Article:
to achieve a better quality. As for stainless steel, it can be produced in 2017), fertilizer (Yi et al., 2012) and soil improvement (Poh et al.,
an EAF, an LF, or an argon oxygen decarburization (AOD) furnace 2006). Several studies have also evaluated the feasibility of steel slags
(Iacobescu et al., 2016; Kriskova et al., 2012; Zhang and Xin, 2011). for CO2 mineralization (Pan et al., 2017; Yu and Wang, 2011) and water
During the manufacturing of carbon and stainless steels, a significant pollution control (Drizo et al., 2006). In the US, about 60.3% of the
amount of by-product steel-slag is produced, accounting for about total steel slag production is directly used as road base, while the re-
15–20 wt.% of the total steel output (Han et al., 2015; Shi, 2004). The mainder is used for asphaltic concrete (10.9%), fill (10.8%) and cement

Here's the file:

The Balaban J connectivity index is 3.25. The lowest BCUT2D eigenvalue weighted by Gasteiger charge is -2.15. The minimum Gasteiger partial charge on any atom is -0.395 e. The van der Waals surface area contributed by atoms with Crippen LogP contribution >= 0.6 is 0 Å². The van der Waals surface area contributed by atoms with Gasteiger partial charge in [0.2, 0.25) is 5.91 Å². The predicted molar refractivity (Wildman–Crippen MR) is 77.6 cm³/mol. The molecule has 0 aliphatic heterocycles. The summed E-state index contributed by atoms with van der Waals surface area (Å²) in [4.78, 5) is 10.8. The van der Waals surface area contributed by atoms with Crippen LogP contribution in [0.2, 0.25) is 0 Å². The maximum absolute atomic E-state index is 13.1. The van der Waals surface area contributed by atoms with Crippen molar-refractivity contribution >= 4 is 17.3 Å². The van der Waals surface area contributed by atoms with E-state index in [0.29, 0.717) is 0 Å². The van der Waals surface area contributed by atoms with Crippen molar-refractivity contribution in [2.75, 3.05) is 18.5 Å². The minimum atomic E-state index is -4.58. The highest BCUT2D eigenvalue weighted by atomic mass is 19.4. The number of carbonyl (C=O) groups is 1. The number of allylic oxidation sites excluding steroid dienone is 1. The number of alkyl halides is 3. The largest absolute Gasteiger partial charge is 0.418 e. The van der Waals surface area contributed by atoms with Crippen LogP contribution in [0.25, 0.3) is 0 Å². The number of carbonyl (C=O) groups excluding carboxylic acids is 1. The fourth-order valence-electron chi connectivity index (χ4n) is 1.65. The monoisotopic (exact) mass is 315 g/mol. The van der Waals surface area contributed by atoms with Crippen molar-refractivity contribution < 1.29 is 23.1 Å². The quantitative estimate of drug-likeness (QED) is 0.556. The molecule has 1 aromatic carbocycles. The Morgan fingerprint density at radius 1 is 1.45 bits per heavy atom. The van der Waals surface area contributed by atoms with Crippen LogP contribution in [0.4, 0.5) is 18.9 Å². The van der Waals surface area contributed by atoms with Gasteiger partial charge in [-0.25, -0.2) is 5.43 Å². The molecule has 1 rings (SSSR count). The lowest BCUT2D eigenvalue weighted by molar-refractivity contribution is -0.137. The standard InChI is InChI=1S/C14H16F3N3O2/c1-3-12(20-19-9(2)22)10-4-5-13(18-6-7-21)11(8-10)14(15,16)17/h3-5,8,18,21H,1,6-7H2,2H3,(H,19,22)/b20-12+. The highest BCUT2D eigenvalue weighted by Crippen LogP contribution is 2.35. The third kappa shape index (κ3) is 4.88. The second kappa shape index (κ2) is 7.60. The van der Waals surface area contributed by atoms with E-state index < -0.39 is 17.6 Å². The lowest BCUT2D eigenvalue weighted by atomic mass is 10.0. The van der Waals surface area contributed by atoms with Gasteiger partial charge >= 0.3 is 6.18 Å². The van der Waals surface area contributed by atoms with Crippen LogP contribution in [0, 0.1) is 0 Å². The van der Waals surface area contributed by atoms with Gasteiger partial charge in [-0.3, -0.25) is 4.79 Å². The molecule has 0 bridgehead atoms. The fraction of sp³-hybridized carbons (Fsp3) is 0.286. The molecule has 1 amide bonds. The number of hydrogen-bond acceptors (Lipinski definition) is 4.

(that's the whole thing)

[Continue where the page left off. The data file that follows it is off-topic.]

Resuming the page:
compositions of the generated steel slags are highly variable and basi- clinker production (5.0%) (Ilyushechkin et al., 2012). In China, the
cally, they can be classified into BOF slag, EAF slag and LF slag. utilization ratio of steel slags is less than 30%, found in cement pro-
The annual production of steel slags is about 14 million tons in duction, chemical admixture for concrete, brick and block manu-
Japan (NSA, 2017), 21 million tons in Europe (Euroslag, 2012) and facturing (NDRC, 2014; Yi et al., 2012).
over a hundred million tons in China (Zhang et al., 2011). Compared Due to the high demand for cement and concrete production
with the widespread use of blast furnace slag, steel slags undergo less worldwide, the cement and concrete industries have an increasing

Corresponding author.
E-mail address: (T.-C. Ling).